Subsequently, the risks, specifically the newly identified risk, require analysis. This is done by presenting a detailed evaluation of data on the new risk along with probable and possible explanations. Where the data has originated from (i.e. case reports, case-control studies and large cohort studies) should also be considered to assess any limitations in the sources. The preventability, predictability, and reversibility of the risk, in association with the public health impact, should also be discussed. This is important as if the risk can be pre-empted, it is likely that the outcome of the assessment would be that additional risk minimisation measures can be applied, and the medicine can still be accessed by all the patients that require it. As above, alternative therapies need to be reviewed, but with respect to the risks; whether the same risk or equally severe occur with other available treatments, could determine the level of acceptability.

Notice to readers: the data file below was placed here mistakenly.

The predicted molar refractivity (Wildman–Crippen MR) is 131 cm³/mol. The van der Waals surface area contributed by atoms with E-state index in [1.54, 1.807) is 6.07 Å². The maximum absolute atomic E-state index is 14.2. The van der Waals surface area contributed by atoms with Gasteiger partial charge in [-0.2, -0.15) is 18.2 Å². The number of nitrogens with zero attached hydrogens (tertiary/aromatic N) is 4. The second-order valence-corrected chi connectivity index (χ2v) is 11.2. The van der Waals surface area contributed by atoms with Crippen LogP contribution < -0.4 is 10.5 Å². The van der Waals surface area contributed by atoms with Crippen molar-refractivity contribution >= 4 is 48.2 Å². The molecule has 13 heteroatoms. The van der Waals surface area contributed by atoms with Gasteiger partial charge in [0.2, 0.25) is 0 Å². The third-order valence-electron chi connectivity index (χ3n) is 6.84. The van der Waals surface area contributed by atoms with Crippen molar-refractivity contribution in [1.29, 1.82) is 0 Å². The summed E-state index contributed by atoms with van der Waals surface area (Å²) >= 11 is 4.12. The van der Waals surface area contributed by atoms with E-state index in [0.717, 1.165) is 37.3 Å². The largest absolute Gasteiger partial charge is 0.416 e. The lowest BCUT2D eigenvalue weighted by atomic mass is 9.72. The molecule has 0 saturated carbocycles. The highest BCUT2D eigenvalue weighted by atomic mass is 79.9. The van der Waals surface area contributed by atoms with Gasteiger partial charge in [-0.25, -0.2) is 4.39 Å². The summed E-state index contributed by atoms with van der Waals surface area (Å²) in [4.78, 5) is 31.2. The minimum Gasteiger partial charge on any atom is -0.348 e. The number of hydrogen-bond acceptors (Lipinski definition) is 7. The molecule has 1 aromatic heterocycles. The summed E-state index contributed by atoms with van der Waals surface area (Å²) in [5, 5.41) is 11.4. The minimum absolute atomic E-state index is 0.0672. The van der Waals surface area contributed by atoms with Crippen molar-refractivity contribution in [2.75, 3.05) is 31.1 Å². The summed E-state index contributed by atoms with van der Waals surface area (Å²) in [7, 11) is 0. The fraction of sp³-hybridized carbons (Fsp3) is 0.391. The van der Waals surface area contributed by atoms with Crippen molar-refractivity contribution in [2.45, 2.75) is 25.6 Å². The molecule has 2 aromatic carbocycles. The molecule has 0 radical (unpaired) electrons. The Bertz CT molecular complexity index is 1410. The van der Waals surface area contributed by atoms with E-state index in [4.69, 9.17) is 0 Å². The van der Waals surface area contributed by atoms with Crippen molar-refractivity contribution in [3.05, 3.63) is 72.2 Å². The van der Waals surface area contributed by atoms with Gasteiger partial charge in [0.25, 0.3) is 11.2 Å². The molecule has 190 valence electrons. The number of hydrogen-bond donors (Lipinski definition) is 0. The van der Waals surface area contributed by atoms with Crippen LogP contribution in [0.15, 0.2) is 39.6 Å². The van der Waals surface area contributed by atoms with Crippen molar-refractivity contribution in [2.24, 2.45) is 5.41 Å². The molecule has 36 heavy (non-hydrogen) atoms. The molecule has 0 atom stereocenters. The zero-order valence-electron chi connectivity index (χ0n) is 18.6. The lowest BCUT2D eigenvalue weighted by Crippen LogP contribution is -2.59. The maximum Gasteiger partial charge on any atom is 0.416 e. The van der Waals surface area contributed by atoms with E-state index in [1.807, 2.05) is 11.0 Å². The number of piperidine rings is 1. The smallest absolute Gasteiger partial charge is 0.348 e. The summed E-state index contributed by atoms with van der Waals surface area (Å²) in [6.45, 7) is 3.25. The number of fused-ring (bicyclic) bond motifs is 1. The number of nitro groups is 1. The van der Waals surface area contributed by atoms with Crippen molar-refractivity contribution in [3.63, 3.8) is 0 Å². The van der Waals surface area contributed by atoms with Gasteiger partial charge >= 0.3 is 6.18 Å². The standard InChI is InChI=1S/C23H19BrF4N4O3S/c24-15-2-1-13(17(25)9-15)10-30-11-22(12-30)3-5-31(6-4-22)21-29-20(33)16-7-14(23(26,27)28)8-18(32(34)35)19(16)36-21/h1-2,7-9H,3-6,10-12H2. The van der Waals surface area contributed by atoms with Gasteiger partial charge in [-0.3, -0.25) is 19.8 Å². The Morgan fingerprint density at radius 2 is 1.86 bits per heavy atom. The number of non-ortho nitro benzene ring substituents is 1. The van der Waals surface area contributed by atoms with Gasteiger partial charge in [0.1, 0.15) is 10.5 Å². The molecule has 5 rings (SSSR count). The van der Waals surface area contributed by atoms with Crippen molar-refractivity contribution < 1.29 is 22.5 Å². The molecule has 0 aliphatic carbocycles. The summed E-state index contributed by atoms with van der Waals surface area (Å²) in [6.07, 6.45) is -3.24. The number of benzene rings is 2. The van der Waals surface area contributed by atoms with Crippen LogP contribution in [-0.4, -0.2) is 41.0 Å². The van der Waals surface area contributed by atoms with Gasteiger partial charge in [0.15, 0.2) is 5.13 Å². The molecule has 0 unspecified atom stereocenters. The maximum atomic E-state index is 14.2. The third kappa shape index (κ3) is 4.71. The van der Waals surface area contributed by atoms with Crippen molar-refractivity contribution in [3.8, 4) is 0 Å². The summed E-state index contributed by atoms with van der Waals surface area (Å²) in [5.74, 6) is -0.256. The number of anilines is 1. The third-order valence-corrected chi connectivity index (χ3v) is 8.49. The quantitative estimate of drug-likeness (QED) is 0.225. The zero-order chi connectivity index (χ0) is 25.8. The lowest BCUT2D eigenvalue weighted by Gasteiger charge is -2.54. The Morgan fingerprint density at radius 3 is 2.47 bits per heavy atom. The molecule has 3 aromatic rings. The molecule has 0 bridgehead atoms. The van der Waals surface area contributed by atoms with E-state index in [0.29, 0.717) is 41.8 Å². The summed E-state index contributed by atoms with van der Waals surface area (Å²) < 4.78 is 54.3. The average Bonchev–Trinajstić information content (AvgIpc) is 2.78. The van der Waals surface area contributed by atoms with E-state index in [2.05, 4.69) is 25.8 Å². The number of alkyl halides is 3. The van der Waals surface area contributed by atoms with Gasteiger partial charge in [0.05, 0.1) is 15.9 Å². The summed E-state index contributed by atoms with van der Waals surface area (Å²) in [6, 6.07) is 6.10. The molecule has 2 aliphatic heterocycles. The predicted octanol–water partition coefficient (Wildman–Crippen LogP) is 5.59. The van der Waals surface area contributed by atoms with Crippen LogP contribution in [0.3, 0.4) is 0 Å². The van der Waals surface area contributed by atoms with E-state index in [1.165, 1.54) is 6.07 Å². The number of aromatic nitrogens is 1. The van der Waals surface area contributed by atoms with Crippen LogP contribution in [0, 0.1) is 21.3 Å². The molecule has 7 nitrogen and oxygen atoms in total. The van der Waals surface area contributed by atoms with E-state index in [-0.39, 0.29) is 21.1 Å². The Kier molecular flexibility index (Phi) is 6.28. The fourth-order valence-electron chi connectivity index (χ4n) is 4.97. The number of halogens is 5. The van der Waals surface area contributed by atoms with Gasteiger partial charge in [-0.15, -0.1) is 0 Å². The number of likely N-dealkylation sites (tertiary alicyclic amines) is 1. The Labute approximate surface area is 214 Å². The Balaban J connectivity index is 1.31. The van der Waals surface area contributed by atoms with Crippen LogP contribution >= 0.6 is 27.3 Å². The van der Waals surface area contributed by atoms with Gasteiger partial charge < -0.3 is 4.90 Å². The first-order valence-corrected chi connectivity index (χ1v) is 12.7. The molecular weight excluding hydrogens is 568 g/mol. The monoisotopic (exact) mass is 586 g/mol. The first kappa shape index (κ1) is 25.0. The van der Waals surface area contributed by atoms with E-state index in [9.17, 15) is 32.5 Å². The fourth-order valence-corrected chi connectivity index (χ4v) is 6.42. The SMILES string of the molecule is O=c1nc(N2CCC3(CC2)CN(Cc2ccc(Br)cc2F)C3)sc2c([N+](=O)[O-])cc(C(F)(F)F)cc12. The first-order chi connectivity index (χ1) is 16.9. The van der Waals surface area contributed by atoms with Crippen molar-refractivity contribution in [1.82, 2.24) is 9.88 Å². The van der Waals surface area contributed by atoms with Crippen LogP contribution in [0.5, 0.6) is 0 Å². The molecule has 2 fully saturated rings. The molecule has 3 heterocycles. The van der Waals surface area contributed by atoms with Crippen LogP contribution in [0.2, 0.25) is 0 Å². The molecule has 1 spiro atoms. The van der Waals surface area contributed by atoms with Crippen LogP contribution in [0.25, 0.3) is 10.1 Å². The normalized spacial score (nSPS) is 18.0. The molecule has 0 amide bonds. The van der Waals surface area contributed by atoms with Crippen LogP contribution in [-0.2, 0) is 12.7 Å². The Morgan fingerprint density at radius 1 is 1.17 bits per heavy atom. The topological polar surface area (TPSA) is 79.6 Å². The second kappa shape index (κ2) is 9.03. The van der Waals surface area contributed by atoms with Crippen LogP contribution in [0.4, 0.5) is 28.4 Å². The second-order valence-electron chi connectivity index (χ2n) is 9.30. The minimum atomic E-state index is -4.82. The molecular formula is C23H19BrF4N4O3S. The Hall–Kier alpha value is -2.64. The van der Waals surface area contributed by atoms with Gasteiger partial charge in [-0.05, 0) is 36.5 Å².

To conclude, the benefit: risk relationship should be summarised and all possible outcomes should be considered, before concluding which is most appropriate. This can be difficult, bearing in mind all of the above variables. In some situations, as discussed above, this can be achieved quantitatively, however, in many cases, the final assessment will be qualitative, or even subjective. In general, all available relevant data on benefits and risks should be assembled and presented in a transparent way. Briefly, outcomes can include: no action necessary, watch and wait (monitor), intensive additional data gathering, initiate new research, modify product and/or product information, restrict use, e.g. to subgroups, suspend product license, withdraw product, and communications. In terms of the outcome of the overall assessment, a review of the pros and cons and likely consequences of each action is required. Particularly, withdrawal of a product should only be considered if the balance of benefits and risks cannot be made favourable for the whole population or a sub-population. For example, through dose modification or contraindications. This is crucial, as withdrawing a medicinal product without proper deliberation of this can cause more harm than good through preventing patients from accessing a medicine. Safeguarding public health in this way, whilst minimising risks, is the root of benefit: risk assessments.